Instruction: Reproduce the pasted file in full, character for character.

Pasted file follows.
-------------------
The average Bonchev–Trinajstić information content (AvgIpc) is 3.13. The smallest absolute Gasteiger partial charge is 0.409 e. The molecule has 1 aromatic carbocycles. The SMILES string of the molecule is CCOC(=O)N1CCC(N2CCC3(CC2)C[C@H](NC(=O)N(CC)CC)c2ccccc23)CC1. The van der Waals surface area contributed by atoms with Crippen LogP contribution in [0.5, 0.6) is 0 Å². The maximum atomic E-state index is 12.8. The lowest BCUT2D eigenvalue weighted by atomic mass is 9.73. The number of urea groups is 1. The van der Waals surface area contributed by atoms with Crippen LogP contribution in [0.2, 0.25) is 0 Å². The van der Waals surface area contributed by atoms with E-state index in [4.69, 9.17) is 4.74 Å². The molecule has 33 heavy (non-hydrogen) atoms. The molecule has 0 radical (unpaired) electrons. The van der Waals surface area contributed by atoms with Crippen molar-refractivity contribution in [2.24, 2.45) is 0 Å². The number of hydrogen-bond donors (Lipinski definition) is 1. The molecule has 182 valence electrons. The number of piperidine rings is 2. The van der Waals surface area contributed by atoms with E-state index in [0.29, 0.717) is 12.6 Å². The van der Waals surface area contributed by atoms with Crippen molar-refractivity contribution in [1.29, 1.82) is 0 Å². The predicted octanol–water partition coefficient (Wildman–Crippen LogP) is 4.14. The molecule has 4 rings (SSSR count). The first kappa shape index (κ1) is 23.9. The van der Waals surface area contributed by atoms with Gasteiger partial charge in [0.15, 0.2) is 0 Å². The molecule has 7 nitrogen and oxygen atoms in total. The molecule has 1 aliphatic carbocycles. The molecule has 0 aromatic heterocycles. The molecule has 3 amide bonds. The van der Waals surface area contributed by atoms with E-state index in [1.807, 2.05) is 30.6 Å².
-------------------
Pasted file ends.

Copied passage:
The average Bonchev–Trinajstić information content (AvgIpc) is 3.13. The smallest absolute Gasteiger partial charge is 0.409 e. The molecule has 1 aromatic carbocycles. The SMILES string of the molecule is CCOC(=O)N1CCC(N2CCC3(CC2)C[C@H](NC(=O)N(CC)CC)c2ccccc23)CC1. The van der Waals surface area contributed by atoms with Crippen LogP contribution in [0.5, 0.6) is 0 Å². The maximum atomic E-state index is 12.8. The lowest BCUT2D eigenvalue weighted by atomic mass is 9.73. The number of urea groups is 1. The van der Waals surface area contributed by atoms with Crippen LogP contribution in [0.2, 0.25) is 0 Å². The van der Waals surface area contributed by atoms with E-state index in [4.69, 9.17) is 4.74 Å². The molecule has 33 heavy (non-hydrogen) atoms. The molecule has 0 radical (unpaired) electrons. The van der Waals surface area contributed by atoms with Crippen molar-refractivity contribution in [2.24, 2.45) is 0 Å². The number of hydrogen-bond donors (Lipinski definition) is 1. The molecule has 182 valence electrons. The number of piperidine rings is 2. The van der Waals surface area contributed by atoms with E-state index in [0.29, 0.717) is 12.6 Å². The van der Waals surface area contributed by atoms with Crippen molar-refractivity contribution in [1.29, 1.82) is 0 Å². The predicted octanol–water partition coefficient (Wildman–Crippen LogP) is 4.14. The molecule has 4 rings (SSSR count). The first kappa shape index (κ1) is 23.9. The van der Waals surface area contributed by atoms with Gasteiger partial charge in [0.15, 0.2) is 0 Å². The molecule has 7 nitrogen and oxygen atoms in total. The molecule has 1 aliphatic carbocycles. The molecule has 0 aromatic heterocycles. The molecule has 3 amide bonds. The van der Waals surface area contributed by atoms with E-state index in [1.807, 2.05) is 30.6 Å².